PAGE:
Restocker competition is red-hot on trade lambs at the moment, and there are predictions that prices will keep on rising.
That's according to Charles Stewart & Co livestock agent Jamie McConachy, who said this week's market at Ballarat continued on a positive trend.
"It was another good market, with trade lambs holding up on last week's peaks," Mr McConachy said.
"The light trade job was firm to even with a lot of restocker competition."
He said he expected the strength in the domestic trade job to continue, and to even exceed the levels it was currently sitting at.
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"Lambs are making from $8-$9 a kilogram at the moment, which is incredible money considering what's going on," he said.
"Typically, once you get into winter, it does continue to soar upwards, and I can't see a reason why it won't this year.
"If we're talking $9/kg in April, gee whiz, hold onto your hats come winter."
He said the typical winter spike was all about supply and demand and supply was particularly low this year.
"If we were going to have a hiccup, I'd say it would have happened by now," he said.
The part of the market that was struggling though was the heavy lamb job.
And Mr McConachy said that was to do with coronavirus and a lack of export orders.
"They're telling us that trade in the US is all over, so therefore they're not relying on any Australian input," he said.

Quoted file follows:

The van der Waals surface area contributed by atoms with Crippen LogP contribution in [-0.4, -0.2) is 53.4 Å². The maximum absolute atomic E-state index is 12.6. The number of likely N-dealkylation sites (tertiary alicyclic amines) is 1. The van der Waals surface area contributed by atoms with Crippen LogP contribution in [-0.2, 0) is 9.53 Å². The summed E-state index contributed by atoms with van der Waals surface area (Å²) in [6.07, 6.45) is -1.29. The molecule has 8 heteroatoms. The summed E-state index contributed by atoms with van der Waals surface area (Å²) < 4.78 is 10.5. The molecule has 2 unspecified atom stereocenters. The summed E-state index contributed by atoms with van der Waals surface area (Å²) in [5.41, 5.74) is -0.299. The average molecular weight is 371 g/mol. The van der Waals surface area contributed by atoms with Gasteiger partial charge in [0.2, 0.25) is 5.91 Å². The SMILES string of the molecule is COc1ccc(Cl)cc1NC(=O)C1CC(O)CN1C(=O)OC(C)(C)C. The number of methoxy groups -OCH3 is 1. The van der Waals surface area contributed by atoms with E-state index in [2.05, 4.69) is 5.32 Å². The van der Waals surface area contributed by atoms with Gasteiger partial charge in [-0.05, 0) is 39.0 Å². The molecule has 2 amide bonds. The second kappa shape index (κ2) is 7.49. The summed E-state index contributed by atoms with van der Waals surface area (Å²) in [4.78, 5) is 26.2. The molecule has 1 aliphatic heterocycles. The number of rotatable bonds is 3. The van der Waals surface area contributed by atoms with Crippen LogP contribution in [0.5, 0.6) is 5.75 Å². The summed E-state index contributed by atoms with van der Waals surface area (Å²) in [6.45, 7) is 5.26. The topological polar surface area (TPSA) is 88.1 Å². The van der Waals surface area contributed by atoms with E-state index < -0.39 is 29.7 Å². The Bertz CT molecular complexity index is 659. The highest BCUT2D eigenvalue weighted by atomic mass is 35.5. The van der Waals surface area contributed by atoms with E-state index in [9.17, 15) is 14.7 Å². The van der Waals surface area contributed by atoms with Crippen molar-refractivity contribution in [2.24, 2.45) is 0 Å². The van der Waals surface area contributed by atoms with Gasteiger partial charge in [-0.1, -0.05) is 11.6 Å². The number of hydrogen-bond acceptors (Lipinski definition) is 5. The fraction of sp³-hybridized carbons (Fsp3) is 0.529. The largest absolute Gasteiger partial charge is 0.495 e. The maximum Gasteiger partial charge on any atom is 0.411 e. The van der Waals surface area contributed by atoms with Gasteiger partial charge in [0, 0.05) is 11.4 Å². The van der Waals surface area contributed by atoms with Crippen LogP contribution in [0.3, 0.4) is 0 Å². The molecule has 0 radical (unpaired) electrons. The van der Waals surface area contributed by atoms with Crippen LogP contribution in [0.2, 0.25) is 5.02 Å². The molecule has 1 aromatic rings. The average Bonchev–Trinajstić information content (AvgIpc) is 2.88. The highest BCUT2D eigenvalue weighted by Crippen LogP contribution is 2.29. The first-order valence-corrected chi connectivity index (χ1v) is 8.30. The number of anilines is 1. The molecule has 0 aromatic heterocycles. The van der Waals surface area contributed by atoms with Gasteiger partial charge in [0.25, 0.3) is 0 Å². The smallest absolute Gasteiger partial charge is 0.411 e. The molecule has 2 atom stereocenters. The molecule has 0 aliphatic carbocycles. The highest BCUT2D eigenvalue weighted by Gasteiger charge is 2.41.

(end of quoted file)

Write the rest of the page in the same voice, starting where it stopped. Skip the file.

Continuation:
At Bendigo on Monday, there was a big yarding of 18,800 lambs following no market last week because of Easter.
The market was quoted as opening cheaper but improving as it went on.
Agents quoted export lambs as $10 to $20 a head cheaper, while domestic stock varied from $10 easier to firm on a fortnight ago.
At Cowra, NSW, late last week, lamb numbers increased and quality was reported as good across the trade and heavy grades.
Light lambs sold from $149 to $170, while store lambs sold from $172 to $194.
Heavy weight lambs were $4 to $6 easier and averaged from 780-850 cents a kilogram carcase weight.
At Carcoar, NSW, last week, lamb numbers lifted.
Light lambs sold to the processors from $140 to $180 while stores sold from $111 to $201.
Mutton numbers increased and quality was reported as being mixed while prices lifted $5.
At Griffith, NSW, light lambs sold from $60 to $180, while the majority of the export lambs sold from $250 to $280, with the best reaching $310.
And at Tamworth, NSW, it was reported that trends varied through the lambs with restocker lambs remaining close to firm on pre-Easter levels.
Mr McConachy said the impact coronavirus was having on the way the sale was conducted was minimal.
"Yes, there are restrictions on the number of agents you can have out, and farmers aren't allowed, but generally it's no big deal," he said.